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Issue 133 Friday September 5, 2008 Price 70p

‘IT’S BIGGER THAN LAWRENCE’ TARIQUE GHAFFUR’S lawyer has claimed his race discrimination case will cause a bigger shock wave in the police force than the Stephen Lawrence inquiry. Britain’s most senior Asian officer believes he has been discriminated against by the Met because of his race and his faith. Last month, he lodged a case with an employment tribunal, claiming he was snubbed over security arrangements for the 2012 London Olympic Games despite being head of security. The 53-year-old also accuses Met commissioner Sir Ian Blair of plotting to oust him from his post as assistant commissioner. And he alleges Sir Ian and his deputy, Sir Paul Stephenson, conspired with Home Office civil


servants to strip him of responsibilities. Ghaffur’s lawyer, Shahrokh Mireskandari, told Eastern Eye his client’s discrimination case will have a greater impact than the case of Lawrence, the black teenager murdered by a white gang in 1993. The Met had been branded “institutionally racist” for their handling of the 18- year-old’s murder by a landmark inquiry by William McPherson in 1999. Mireskandari, who is a senior partner at Dean and Dean solicitors, said: “This case is bigger than the Lawrence case because it involves Continued on page 8


Asians in Lib Dem’s sights EXCLUSIVE by HAMANT VERMA THE Liberal Democrats will launch its most ambitious project ever to woo British Asians to the party, at its annual conference this month. Its national diversity adviser, Issan Ghazni, warned that the recommendations in his Barriers To Benefits report are the only way that the party can avoid ethnic minority shortlists as well as secure post-Iraq war gains from disaffected Labour and Tory supporters. Ghazni has spent six months consulting within the Lib Dems and the public. The strategy will help leader Nick Clegg to hit his target of 126 Lib Dem MPs within two elections, up from the current 63. At the moment, the party does not have a single black or Asian MP in parliament. Ghazni told Eastern Eye: “No one should underestimate the significant change in culture which will be required. We did not have the numbers coming through in Lib Dems in the past. When people have come into the party, we have not had the infrastructure to support them. The party wanted to change but didn’t know how to do it.” The recommendations cover all under-represented groups, such as ethnic minorities, women and the disabled. Ghazni wants the three-year plan to help the party target big cities such as Birmingham, Leicester, London and Manchester. The conference will see the highprofile launch of the party’s diversity engagement group (DEG) Continued on page 8

International broadcaster ‘could help our economy’

UPBEAT: Osama Saeed (left) and Wadah Khanfar

AN international satellite station may add a Scottish division to its operations. Al Jazeera is the largest news channel in the Middle East and has recently been voted as the fifth most influential global brand behind Apple, Google, Ikea and Starbucks. The channel is considering placing a team in Scotland to report on Scottish issues on the main Al Jazeera network. It wants to help Scotland to promote itself as a country that can attract tourism and investment from the Middle East. The proposal came during a meeting held between Al Jazeera’s director general Wadah Khanfar and deputy first minister Nicola Sturgeon, in Glasgow, arranged by the Scottish-Islamic Foundation. Khanfar, who was visiting Scotland recently (August 22-24) to deliver a keynote speech at the International TV Festival in Edinburgh, stressed the need for Scotland to market itself better to the Middle East. He said: “I have very much enjoyed my stay in Scotland. I’m sure many people in the Middle East would be interested in Scotland, but they currently are not aware of all the country has to offer. I extend the invitation to the first minister and deputy first minister to visit us in Doha soon.”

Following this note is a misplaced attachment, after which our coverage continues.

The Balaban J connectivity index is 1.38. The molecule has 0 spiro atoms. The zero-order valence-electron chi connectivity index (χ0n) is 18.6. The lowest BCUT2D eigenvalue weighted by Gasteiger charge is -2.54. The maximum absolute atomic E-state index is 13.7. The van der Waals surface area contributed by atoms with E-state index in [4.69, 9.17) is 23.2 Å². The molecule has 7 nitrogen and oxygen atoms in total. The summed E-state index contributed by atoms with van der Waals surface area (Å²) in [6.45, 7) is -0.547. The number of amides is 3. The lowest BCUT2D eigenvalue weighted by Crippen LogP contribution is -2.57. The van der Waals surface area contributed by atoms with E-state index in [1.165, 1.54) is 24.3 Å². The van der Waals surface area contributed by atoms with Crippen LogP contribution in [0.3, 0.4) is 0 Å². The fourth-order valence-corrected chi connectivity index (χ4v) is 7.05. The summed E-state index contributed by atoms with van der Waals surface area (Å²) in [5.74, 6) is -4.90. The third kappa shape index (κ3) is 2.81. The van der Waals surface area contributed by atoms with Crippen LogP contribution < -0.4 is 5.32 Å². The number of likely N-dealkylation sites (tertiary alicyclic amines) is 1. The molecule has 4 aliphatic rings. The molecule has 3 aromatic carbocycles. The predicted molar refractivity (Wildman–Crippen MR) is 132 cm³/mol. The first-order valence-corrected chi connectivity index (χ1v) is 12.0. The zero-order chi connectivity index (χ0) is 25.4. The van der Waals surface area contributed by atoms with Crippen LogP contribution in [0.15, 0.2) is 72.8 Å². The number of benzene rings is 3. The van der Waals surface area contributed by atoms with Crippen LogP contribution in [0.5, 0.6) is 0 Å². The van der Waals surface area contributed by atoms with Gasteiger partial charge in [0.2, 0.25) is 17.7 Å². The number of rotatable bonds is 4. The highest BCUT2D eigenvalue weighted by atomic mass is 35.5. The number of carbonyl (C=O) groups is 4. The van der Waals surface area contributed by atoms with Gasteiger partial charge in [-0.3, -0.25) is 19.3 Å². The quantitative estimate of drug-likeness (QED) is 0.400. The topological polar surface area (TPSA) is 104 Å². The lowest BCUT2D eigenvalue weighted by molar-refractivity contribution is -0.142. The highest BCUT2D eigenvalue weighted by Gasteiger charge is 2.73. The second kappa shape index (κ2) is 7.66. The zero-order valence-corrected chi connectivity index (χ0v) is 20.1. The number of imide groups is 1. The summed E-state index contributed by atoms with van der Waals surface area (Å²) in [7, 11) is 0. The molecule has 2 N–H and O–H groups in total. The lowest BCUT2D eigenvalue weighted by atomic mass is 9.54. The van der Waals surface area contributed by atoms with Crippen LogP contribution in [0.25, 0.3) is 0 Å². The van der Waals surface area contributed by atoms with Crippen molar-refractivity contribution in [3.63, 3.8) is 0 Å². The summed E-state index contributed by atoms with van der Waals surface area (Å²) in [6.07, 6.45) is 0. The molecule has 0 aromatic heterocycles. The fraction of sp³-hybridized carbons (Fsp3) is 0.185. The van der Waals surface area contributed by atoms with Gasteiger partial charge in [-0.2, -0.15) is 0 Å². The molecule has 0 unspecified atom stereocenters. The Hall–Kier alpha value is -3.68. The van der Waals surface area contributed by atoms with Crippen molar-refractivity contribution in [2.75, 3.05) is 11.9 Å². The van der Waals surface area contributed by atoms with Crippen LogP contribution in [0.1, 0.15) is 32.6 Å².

Khanfar was featured on the cover of Newsweek as a member of the world’s ‘superclass’ and was named a ‘young global leader’ by the World Economic Forum (Davos). He was also recognised as the eighth most influential Arab in the world. The Scottish-Islamic Foundation was established this year to bring forward a new engagement between Muslims and non-Muslims in Scotland. Among various initiatives, they are organising an Islamic trade and finance conference in May 2009. Osama Saeed, chief executive of the ScottishIslamic Foundation, said: “I believe that given how figures like the former London mayor Ken Livingstone have become renowned in the Middle East by promoting their politics, the Scottish government has also been anti-war and pro-Palestinian. “These are positions that they could use to their advantage in marketing Scotland as a tourist destination. “We are extremely honoured to have spent time with someone who is as influential as Wadah Khanfar.” The Al Jazeera network consists of several channels on top of its flagship news service.


by NADEEM BADSHAH by ZEKRA RAHMAN UPBEAT: Osama Saeed (left) and Wadah Khanfar Issue 133 Friday September 5, 2008 Price 70p www.easterneyesc...


by NADEEM BADSHAH by ZEKRA RAHMAN UPBEAT: Osama Saeed (left) and Wadah Khanfar Issue 133 Friday September 5, 2008 Price 70p www.easterneyesc...